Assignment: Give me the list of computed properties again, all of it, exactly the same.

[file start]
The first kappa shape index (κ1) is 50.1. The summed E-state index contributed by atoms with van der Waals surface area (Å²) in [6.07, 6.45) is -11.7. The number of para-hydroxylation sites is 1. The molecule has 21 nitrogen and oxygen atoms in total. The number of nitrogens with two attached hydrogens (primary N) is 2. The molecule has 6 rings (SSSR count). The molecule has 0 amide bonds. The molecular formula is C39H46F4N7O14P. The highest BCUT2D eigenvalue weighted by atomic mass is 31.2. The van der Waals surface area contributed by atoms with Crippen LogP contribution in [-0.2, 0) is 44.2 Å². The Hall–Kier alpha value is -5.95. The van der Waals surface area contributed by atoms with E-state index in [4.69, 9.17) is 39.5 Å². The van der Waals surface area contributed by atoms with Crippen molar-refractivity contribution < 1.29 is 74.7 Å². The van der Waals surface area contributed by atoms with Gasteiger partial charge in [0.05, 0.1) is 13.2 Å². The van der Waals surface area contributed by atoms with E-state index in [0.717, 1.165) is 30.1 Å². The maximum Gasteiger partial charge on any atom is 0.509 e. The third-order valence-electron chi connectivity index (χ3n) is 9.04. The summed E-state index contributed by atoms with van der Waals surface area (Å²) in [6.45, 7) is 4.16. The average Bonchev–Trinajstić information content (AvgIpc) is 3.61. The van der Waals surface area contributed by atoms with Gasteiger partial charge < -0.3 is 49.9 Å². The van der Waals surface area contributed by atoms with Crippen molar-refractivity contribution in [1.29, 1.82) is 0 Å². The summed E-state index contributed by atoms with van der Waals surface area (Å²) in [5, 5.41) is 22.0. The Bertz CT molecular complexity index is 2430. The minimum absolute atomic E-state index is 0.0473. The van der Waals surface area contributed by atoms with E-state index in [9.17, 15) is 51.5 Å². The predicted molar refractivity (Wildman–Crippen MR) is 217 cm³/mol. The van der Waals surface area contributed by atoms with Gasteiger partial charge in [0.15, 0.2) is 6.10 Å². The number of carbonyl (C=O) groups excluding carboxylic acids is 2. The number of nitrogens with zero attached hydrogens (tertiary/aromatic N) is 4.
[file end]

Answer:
The first kappa shape index (κ1) is 50.1. The summed E-state index contributed by atoms with van der Waals surface area (Å²) in [6.07, 6.45) is -11.7. The number of para-hydroxylation sites is 1. The molecule has 21 nitrogen and oxygen atoms in total. The number of nitrogens with two attached hydrogens (primary N) is 2. The molecule has 6 rings (SSSR count). The molecule has 0 amide bonds. The molecular formula is C39H46F4N7O14P. The highest BCUT2D eigenvalue weighted by atomic mass is 31.2. The van der Waals surface area contributed by atoms with Crippen LogP contribution in [-0.2, 0) is 44.2 Å². The Hall–Kier alpha value is -5.95. The van der Waals surface area contributed by atoms with E-state index in [4.69, 9.17) is 39.5 Å². The van der Waals surface area contributed by atoms with Crippen molar-refractivity contribution < 1.29 is 74.7 Å². The van der Waals surface area contributed by atoms with Gasteiger partial charge in [0.05, 0.1) is 13.2 Å². The van der Waals surface area contributed by atoms with E-state index in [0.717, 1.165) is 30.1 Å². The maximum Gasteiger partial charge on any atom is 0.509 e. The third-order valence-electron chi connectivity index (χ3n) is 9.04. The summed E-state index contributed by atoms with van der Waals surface area (Å²) in [6.45, 7) is 4.16. The average Bonchev–Trinajstić information content (AvgIpc) is 3.61. The van der Waals surface area contributed by atoms with Gasteiger partial charge < -0.3 is 49.9 Å². The van der Waals surface area contributed by atoms with Crippen molar-refractivity contribution in [1.29, 1.82) is 0 Å². The summed E-state index contributed by atoms with van der Waals surface area (Å²) in [5, 5.41) is 22.0. The Bertz CT molecular complexity index is 2430. The minimum absolute atomic E-state index is 0.0473. The van der Waals surface area contributed by atoms with E-state index in [9.17, 15) is 51.5 Å². The predicted molar refractivity (Wildman–Crippen MR) is 217 cm³/mol. The van der Waals surface area contributed by atoms with Gasteiger partial charge in [0.15, 0.2) is 6.10 Å². The number of carbonyl (C=O) groups excluding carboxylic acids is 2. The number of nitrogens with zero attached hydrogens (tertiary/aromatic N) is 4.